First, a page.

Friday, December 23, 2016

Eggless almond biscotti

Over the past few months, I've been ordering various items from I-Herb; this started with theanine, moved on to magnesium supplements, through herbal teas and mint chocolate and onto peanut butter and almond biscuits. The peanut butter is fine but I was a bit disappointed in the almond biscuits: these are cut very thin and they're very brittle. I was expecting something else.

A few days ago, I was in our company's offices in Tel Aviv and helped myself to a biscuit - very similar to the almond biscuits (aka biscotti) that I had bought, only these were softer (more chewy). When I asked where they came from, I was told the name of a bakery. A day later, the penny dropped: I could probably bake some myself and in doing so, achieve the consistency and size which I would like. I should point out at this stage that apart from a short period when I was in the army and used to bake myself a cake which I would take with me when I stayed over weekends, I don't bake. I don't like the fussiness of having to follow a recipe exactly.

So yesterday I researched recipes; there are plenty on the Internet so I could choose the most suitable. I ignored all those that use butter - so that we could eat the biscotti after meat. Then I thought that it would be caring if I could find a recipe which doesn't use any animal product, such as eggs, so that my vegan daughter could eat them. Here is the recipe on which I based my biscotti (I love the ignorance of calling them 'biscottis' - biscotti is the plural of biscotto, in the same way that panini is the plural of panino. It seems that the biscotti recipe is open to mild alterations in the flavouring.

This morning I bought applesauce and slivered almonds; the rest of the ingredients we have at home. I added to the list of ingredients a little blackcurrant jam which was left over in the fridge, along with fresh blackcurrants and goji berries. Mixing the ingredients was fairly easy until I added the wet items (sugar, applesauce, oil, berries, almonds) to the flour; this mixture got progressively harder to mix. Eventually I dumped the entire mess onto a baking tray covered with parchment, and tried to shape it into a 'log' as per the instructions.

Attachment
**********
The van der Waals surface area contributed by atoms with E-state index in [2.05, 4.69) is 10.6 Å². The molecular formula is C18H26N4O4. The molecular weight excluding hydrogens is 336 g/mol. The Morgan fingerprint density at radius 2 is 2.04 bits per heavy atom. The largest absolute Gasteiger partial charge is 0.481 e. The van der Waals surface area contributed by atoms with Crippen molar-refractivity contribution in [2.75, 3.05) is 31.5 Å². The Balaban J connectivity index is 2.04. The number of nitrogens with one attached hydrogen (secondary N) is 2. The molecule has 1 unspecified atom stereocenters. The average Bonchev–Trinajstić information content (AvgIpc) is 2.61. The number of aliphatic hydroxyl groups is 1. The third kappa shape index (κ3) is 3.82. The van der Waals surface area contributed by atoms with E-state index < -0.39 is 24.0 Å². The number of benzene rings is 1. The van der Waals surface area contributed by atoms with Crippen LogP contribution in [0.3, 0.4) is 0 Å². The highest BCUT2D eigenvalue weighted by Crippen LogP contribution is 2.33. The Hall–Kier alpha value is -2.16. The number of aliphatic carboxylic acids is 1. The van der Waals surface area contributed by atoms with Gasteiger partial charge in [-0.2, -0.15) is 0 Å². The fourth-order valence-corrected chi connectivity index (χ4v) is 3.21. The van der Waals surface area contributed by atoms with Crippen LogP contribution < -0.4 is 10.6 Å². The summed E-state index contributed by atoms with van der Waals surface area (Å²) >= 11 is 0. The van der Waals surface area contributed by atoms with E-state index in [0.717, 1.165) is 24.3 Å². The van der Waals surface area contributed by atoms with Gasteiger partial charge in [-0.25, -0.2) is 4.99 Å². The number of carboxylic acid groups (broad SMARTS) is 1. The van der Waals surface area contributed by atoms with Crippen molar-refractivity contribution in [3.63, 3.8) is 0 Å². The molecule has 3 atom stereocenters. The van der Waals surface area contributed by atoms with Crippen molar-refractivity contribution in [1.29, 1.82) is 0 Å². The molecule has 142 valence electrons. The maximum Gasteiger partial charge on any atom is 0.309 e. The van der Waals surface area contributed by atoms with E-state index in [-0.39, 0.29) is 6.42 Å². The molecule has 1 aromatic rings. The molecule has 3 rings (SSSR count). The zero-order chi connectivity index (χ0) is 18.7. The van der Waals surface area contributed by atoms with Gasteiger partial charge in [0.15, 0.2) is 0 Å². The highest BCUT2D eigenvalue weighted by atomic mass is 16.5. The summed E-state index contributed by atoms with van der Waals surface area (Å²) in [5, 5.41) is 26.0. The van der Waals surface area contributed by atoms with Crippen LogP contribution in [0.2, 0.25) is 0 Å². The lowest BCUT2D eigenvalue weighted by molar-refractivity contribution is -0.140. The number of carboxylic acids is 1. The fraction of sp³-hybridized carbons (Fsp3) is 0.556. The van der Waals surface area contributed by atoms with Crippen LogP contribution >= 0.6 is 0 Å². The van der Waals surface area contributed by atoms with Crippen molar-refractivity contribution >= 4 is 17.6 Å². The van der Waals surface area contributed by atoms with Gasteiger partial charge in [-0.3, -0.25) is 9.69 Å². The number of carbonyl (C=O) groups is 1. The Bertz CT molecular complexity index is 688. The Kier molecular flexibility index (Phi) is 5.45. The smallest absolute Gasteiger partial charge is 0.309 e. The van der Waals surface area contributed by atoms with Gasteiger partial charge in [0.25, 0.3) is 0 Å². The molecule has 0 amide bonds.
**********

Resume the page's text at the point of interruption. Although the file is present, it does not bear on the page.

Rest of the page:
I then put the tray in the oven for 25 minutes at 175C as instructed, before taking it out in order to allow the 'log' to cool. Here is a picture of the result (I had already started cutting it before remembering that I should take a picture).

An alternative name for what I was baking is mandelbrot - Almond Bread in German (also the name of the computer scientist who discovered fractals, Benoit Mandelbrot - and indeed, it does look like a loaf of bread at this stage. But the name is biscotti which means 'cooked twice' (like biscuits), so I chopped the loaf into small pieces; in my opinion, I should have spread the loaf out more so that it would have been less high and would have baked a bit better. I then put the tray back in the oven for another ten minutes at 150C, which finished the baking; cutting the loaf in this manner (and turning the pieces through 90 degrees) allows slices taken from the thickest and central part of the loaf to cook properly.

Here is the final result - they look quite different from the commercial versions, each slice being much larger and probably containing slightly less fruit than I had intended.

My wife had a slice and gave her approval, which means that I'll be baking this every now and then. I hope that my daughter likes this too.Next time, I will add more blackcurrants and/or goji berries, and I'll try and reduce the thickness of the 'log' before baking, probably with a rolling pin.

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